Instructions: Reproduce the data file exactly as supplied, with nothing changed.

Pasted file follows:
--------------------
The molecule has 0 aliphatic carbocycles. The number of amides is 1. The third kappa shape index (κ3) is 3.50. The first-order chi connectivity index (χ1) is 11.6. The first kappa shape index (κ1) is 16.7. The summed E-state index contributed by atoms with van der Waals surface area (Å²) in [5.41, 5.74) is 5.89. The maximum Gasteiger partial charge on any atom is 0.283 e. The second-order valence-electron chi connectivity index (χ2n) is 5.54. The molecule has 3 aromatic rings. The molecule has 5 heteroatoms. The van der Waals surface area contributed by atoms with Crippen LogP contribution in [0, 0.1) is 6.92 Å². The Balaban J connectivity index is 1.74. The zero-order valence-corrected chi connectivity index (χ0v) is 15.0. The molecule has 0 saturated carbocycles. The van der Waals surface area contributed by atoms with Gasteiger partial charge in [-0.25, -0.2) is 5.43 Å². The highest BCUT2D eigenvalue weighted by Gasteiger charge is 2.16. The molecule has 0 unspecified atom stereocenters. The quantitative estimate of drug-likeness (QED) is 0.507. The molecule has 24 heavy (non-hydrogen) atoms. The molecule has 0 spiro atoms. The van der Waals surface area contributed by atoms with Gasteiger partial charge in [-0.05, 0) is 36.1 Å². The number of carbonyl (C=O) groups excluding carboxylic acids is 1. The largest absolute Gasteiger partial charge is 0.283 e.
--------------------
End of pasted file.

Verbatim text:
The molecule has 0 aliphatic carbocycles. The number of amides is 1. The third kappa shape index (κ3) is 3.50. The first-order chi connectivity index (χ1) is 11.6. The first kappa shape index (κ1) is 16.7. The summed E-state index contributed by atoms with van der Waals surface area (Å²) in [5.41, 5.74) is 5.89. The maximum Gasteiger partial charge on any atom is 0.283 e. The second-order valence-electron chi connectivity index (χ2n) is 5.54. The molecule has 3 aromatic rings. The molecule has 5 heteroatoms. The van der Waals surface area contributed by atoms with Crippen LogP contribution in [0, 0.1) is 6.92 Å². The Balaban J connectivity index is 1.74. The zero-order valence-corrected chi connectivity index (χ0v) is 15.0. The molecule has 0 saturated carbocycles. The van der Waals surface area contributed by atoms with Gasteiger partial charge in [-0.25, -0.2) is 5.43 Å². The highest BCUT2D eigenvalue weighted by Gasteiger charge is 2.16. The molecule has 0 unspecified atom stereocenters. The quantitative estimate of drug-likeness (QED) is 0.507. The molecule has 24 heavy (non-hydrogen) atoms. The molecule has 0 spiro atoms. The van der Waals surface area contributed by atoms with Gasteiger partial charge in [-0.05, 0) is 36.1 Å². The number of carbonyl (C=O) groups excluding carboxylic acids is 1. The largest absolute Gasteiger partial charge is 0.283 e.